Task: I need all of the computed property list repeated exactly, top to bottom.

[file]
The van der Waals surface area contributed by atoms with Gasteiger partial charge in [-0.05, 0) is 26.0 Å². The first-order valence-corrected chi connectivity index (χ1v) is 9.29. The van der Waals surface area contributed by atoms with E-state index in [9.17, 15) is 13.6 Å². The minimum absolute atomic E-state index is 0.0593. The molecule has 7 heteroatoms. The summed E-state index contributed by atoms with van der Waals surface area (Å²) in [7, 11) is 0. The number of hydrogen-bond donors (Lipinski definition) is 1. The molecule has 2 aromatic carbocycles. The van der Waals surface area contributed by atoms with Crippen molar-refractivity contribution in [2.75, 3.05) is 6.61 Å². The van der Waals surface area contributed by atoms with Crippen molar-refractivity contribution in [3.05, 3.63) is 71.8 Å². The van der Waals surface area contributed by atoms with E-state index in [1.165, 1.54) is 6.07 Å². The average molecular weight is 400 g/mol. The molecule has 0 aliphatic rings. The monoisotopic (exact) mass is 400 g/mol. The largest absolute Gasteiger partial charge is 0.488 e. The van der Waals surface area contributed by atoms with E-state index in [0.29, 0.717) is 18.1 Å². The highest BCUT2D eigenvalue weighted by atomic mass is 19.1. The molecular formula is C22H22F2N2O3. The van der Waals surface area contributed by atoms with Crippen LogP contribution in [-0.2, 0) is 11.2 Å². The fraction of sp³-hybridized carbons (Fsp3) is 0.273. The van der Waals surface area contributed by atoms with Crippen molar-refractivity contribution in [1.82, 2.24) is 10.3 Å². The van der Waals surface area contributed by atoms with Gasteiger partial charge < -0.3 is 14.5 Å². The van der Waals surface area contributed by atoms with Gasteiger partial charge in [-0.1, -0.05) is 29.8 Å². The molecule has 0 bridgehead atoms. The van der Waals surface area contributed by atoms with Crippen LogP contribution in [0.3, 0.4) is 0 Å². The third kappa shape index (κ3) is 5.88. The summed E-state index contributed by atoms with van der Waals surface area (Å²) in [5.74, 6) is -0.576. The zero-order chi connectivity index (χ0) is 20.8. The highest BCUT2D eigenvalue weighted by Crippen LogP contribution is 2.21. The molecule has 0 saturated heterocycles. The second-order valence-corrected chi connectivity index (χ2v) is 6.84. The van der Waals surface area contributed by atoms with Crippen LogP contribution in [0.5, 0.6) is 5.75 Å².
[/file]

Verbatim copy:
The van der Waals surface area contributed by atoms with Gasteiger partial charge in [-0.05, 0) is 26.0 Å². The first-order valence-corrected chi connectivity index (χ1v) is 9.29. The van der Waals surface area contributed by atoms with E-state index in [9.17, 15) is 13.6 Å². The minimum absolute atomic E-state index is 0.0593. The molecule has 7 heteroatoms. The summed E-state index contributed by atoms with van der Waals surface area (Å²) in [7, 11) is 0. The number of hydrogen-bond donors (Lipinski definition) is 1. The molecule has 2 aromatic carbocycles. The van der Waals surface area contributed by atoms with Crippen molar-refractivity contribution in [2.75, 3.05) is 6.61 Å². The van der Waals surface area contributed by atoms with Crippen molar-refractivity contribution in [3.05, 3.63) is 71.8 Å². The van der Waals surface area contributed by atoms with E-state index in [1.165, 1.54) is 6.07 Å². The average molecular weight is 400 g/mol. The molecule has 0 aliphatic rings. The monoisotopic (exact) mass is 400 g/mol. The largest absolute Gasteiger partial charge is 0.488 e. The van der Waals surface area contributed by atoms with E-state index in [0.29, 0.717) is 18.1 Å². The highest BCUT2D eigenvalue weighted by atomic mass is 19.1. The molecular formula is C22H22F2N2O3. The van der Waals surface area contributed by atoms with Crippen LogP contribution in [-0.2, 0) is 11.2 Å². The fraction of sp³-hybridized carbons (Fsp3) is 0.273. The van der Waals surface area contributed by atoms with Crippen molar-refractivity contribution in [1.82, 2.24) is 10.3 Å². The van der Waals surface area contributed by atoms with Gasteiger partial charge < -0.3 is 14.5 Å². The van der Waals surface area contributed by atoms with Gasteiger partial charge in [-0.1, -0.05) is 29.8 Å². The molecule has 0 bridgehead atoms. The van der Waals surface area contributed by atoms with Crippen LogP contribution in [0.3, 0.4) is 0 Å². The third kappa shape index (κ3) is 5.88. The summed E-state index contributed by atoms with van der Waals surface area (Å²) in [5.74, 6) is -0.576. The zero-order chi connectivity index (χ0) is 20.8. The highest BCUT2D eigenvalue weighted by Crippen LogP contribution is 2.21. The molecule has 0 saturated heterocycles. The second-order valence-corrected chi connectivity index (χ2v) is 6.84. The van der Waals surface area contributed by atoms with Crippen LogP contribution in [0.5, 0.6) is 5.75 Å².